On March 18, I decided to go down to Fullerton to do a little train-watching and checking out how well the digital camera did with trains. You be the judge on how well I did.
|Click on the thumbnails at left to view a (much) larger version of the photo.|
|Los Angeles Union Passenger Terminal, from which the Pacific Surfliner departed, and which I will be passing through again on May 11 and May 26. Note that I was on the 9:40 Surfliner, and the Coast Starlight, departing at 10:00, actually began boarding well before the Surfliner. That's long-distance trains for you.|
|The train I had just gotten off, departing Fullerton. Yes, it's going away from the camera. The locomotive is in the rear.|
|The Fullerton Amtrak station, or at least the waiting room portion thereof, taken from across the tracks. I may have to declare this the best Amtrak station ever, because they actually had copies of the National Timetable sitting out on a rack. It's bittersweet, though, because on May 26, this station will signal the imminent end of my Amtrak trip. (On the Surfliner to Fullerton, two people who had apparently started a conversation on the Southwest Chief and were now on their connecting train to San Diego sort of complained about having to go through Fullerton twice. "At least I got to see the L.A. train station," one of them said.) Anyway, this was originally the Santa Fe station in Fullerton...|
|...and the former Union Pacific station is literally right next to it, now in use as a restuarant. No Union Station here in Fullerton.|
|In fact, the restaurant gets top billing on this sign, despite the fact they have nothing to do with transportation.|
|I walked a few blocks up Harbor Boulevard, which seems to serve as the main street through beautiful downtown Fullerton. Not that this is related to trains, but there's this mission bell-shaped marker in the median identifying it as the route of El Camino Real. However, I did not see any El Caminos during this walk. I did, however, miss a freight train passing by the Fullerton station, and I later missed another freight train and two Amtrak trains, including the one I headed back to L.A. on, when I didn't have my camera ready in time. I see why serious train photographers all carry radios that pick up railroad frequencies.|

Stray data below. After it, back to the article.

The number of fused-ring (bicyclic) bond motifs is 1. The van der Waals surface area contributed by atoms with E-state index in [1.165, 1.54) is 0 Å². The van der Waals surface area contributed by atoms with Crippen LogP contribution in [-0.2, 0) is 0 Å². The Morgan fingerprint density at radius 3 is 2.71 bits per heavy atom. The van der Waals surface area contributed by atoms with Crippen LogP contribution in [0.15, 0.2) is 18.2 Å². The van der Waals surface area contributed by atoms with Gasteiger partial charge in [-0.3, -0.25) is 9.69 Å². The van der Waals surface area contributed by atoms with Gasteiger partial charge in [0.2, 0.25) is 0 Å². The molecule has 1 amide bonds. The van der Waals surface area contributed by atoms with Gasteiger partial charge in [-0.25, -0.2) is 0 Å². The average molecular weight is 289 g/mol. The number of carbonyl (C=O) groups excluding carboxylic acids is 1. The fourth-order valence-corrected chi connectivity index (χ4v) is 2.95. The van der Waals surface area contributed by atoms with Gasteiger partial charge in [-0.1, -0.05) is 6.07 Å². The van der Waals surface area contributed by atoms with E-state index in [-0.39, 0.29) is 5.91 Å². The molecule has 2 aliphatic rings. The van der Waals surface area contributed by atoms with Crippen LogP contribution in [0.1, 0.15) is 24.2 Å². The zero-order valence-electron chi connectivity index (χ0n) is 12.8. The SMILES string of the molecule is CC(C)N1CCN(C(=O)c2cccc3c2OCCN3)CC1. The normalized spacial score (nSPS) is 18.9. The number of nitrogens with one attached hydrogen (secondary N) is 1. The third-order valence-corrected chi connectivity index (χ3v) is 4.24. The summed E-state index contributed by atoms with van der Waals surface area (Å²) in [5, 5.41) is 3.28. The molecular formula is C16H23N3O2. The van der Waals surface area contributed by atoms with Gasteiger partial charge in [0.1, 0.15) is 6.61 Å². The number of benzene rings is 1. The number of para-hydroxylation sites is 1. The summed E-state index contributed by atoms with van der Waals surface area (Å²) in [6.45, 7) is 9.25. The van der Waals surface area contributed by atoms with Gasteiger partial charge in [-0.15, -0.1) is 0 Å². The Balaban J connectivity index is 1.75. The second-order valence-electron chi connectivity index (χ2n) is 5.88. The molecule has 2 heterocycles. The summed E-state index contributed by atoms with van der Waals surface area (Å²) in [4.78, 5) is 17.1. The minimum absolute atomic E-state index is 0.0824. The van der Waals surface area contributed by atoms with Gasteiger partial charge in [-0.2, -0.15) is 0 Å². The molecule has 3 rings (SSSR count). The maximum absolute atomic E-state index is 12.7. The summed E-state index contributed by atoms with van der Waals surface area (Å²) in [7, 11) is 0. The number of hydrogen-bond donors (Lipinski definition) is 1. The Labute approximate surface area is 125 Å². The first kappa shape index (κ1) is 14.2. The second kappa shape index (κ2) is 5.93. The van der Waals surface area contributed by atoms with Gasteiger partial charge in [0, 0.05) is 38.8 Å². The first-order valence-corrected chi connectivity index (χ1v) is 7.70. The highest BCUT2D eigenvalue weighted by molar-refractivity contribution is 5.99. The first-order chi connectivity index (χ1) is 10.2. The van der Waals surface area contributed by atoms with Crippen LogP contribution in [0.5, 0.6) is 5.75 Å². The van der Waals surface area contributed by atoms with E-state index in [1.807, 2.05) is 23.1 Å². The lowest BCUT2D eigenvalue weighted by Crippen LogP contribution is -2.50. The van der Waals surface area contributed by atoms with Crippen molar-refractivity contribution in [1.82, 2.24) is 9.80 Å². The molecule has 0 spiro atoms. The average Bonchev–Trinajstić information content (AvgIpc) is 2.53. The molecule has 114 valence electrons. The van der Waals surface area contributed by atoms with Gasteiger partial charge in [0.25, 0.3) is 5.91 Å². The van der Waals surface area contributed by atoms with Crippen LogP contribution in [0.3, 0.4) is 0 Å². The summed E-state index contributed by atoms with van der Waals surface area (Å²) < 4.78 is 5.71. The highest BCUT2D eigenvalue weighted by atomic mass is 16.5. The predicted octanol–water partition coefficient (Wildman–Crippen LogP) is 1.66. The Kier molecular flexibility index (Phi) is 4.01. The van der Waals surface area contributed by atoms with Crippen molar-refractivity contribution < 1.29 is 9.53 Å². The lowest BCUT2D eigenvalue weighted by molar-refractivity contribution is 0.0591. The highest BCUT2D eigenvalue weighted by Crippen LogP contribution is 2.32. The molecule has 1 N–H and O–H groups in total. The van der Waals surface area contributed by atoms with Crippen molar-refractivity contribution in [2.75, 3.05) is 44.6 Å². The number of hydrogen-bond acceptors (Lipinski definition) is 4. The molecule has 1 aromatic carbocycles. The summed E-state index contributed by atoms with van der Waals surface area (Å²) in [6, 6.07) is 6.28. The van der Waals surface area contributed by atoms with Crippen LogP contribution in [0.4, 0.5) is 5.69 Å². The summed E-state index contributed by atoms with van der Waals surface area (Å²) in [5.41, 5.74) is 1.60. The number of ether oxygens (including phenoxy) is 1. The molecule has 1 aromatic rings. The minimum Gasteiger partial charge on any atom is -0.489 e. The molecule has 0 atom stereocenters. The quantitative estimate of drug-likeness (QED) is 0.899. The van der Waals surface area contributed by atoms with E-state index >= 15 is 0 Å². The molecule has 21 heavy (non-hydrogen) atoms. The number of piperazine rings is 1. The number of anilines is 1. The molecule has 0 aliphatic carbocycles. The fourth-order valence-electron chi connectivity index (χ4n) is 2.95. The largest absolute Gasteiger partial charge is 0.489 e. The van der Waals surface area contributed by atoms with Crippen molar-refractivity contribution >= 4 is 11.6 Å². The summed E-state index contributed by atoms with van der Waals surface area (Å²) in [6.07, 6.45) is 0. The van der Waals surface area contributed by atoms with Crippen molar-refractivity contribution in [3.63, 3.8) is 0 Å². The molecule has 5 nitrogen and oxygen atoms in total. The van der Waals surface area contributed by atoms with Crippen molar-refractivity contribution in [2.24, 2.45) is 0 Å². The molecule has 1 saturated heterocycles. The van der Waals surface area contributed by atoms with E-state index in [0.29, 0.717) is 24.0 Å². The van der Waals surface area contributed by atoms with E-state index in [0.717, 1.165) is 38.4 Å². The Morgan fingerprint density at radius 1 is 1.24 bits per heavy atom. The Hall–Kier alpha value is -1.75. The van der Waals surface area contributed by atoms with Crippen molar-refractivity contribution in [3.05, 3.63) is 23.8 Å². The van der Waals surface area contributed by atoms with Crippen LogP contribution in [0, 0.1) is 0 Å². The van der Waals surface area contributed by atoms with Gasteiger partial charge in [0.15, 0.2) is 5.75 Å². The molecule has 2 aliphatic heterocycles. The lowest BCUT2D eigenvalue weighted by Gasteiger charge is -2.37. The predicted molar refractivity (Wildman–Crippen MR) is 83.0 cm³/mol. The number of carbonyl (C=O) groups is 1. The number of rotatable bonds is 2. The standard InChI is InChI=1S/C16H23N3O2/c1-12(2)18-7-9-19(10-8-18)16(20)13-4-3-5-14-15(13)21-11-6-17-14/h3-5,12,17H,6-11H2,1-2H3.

|There's this oil field along the tracks not too far south of L.A., and it's a sight I've enjoyed seeing the couple of times I've taken the train this way. This was one of many attempts to take pictures through the train window and see how it would come out. The big problem is that digital cameras don't take a picture instantly the split second one hits the shutter release, because their little computer brains have to get ready to take the picture first. Anyway, when I actually managed to get a picture of what I was intending to shoot, the pictures turned out fine on the southbound trip. Going back north to L.A., the train used the old single-level Amfleet equipment instead of the newer and much nicer bilevel Surfliner cars, so not only was I not up as high above the ground, but the windows were dirtier. (I even heard a conversation between the conductor and another passenger about how horrible Amfleet equipment was.)|
|And finally, say you're a passenger railroad that has debuted an exciting new logo. What's the first thing you do? It doesn't show up as well in this photo as it does in real life, but the obvious answer is to go around and put black tape over your old logo in as many places as you can. (But the old logo's still on the Spaghetti Factory sign, in color, no less! See above.)|
In conclusion, this was a good trip, because I learned about a few digital-camera-related things I need to practice, and because seeing the Coast Starlight boarding process while waiting for the Pacific Surfliner to depart has just made me anticipate the upcoming trip all the more. Only eight weeks to go...